Study: Windows 98 prevalent as end of support looms

Many North American businesses still have computers running on Windows 98, even though support for the operating system (OS) is set to end on Jan. 16, according to a study released Thursday.

AssetMetrix Inc., an Ottawa-based IT asset analysis tool vendor, collected data on over 370,000 PCs from 670 businesses in the U.S. and Canada. It found that 80 per cent of those companies have at least one PC running either Windows 95 or Windows 98. The older operating systems accounted for about 27 per cent of operating systems found.

“We were starting to help our companies move toward Windows 2000 or XP and we kept finding Windows 98 and 95 popping up,” explained Steve O’Halloran, managing director of AssetMetrix Research Labs. “We did another dimensional analysis and found that most of the PCs running Windows 95 and 98 are basically the machines that were purchased during 1995 and 1998. We started taking a look at the numbers and figured what had happened was that everybody started buying these Y2K-certified computers in 1998 and 1999 and we got over the Y2K hump.”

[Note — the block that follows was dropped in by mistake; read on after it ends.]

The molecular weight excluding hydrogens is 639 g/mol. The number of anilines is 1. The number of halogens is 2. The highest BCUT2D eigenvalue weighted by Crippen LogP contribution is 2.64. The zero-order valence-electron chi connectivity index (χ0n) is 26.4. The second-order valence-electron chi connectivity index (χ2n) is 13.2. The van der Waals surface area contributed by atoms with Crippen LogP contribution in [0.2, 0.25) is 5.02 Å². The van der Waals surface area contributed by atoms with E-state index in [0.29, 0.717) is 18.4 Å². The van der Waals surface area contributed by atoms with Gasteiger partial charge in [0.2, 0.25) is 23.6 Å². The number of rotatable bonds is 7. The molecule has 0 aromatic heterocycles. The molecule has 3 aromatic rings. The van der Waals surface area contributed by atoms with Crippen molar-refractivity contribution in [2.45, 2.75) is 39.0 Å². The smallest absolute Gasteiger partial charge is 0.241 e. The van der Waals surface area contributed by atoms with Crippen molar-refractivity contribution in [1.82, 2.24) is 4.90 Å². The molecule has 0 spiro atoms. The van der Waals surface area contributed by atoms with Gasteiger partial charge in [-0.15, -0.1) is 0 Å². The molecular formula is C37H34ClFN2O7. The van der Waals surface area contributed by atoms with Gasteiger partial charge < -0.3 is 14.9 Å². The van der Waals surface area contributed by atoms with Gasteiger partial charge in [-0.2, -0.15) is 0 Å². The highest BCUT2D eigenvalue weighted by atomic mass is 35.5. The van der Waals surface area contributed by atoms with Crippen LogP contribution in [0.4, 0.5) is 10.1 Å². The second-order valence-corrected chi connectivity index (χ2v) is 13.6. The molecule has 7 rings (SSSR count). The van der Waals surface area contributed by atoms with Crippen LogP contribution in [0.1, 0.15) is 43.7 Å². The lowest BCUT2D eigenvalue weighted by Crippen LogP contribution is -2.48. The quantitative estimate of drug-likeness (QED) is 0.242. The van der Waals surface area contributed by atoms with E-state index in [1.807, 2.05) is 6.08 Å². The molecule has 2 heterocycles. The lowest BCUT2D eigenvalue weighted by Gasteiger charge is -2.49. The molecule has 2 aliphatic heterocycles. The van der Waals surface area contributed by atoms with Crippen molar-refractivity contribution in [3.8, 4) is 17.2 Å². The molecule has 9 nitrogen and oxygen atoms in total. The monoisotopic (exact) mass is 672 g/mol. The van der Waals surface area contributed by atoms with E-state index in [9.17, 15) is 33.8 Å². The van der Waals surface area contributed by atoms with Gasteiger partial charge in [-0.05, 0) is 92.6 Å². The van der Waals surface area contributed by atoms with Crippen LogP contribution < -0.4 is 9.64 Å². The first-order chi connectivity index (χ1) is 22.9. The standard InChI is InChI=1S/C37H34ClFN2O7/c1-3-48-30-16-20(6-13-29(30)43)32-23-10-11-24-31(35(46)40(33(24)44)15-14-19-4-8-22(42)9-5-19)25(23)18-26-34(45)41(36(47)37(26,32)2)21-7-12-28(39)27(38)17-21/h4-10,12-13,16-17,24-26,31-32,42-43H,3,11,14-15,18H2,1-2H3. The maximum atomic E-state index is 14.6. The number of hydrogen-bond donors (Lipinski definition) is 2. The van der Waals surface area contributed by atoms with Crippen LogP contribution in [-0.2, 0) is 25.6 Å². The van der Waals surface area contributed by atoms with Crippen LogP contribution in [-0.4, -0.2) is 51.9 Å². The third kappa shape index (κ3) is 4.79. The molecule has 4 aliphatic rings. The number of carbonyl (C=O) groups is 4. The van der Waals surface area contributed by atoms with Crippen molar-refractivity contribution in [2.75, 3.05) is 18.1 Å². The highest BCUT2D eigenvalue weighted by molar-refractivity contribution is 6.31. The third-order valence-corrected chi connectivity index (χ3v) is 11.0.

O’Halloran noted that following Y2K came the economic slowdown in 2001 where businesses “put a big hold on everything in terms of puchasing.”

“Microsoft means it this time. Windows 98 is obsolete come January,” he said. “The problem itself is not Windows 98 or how the machine is running. There is nothing wrong with Windows 98. The rules have changed and you have to now understand whether your machines are Internet facing. If they are, all of sudden there will no longer be hotfixes for flaws that may be discovered in March or April or later in the year”.

Microsoft will end support for Windows 98 and Windows 98 Second Edition on Jan. 16. The products will become “obsolete,” according to the Microsoft Web site. Online self-help support will continue to be available until at least June 30, 2006, but Microsoft will not provide security fixes or other product updates.

Support for Windows 95 ended on Dec. 31, 2001, according to the Microsoft product lifecycle Web site.

As a result of the Windows 98 retirement, businesses who still have operating system in use face “an ever-increasing risk of security breach for their entire network,” according to the AssetMetrix study. The company advises businesses to retire all Windows 98 systems that are connected directly to the Internet.

-With files from Carly Suppa, IT World Canada

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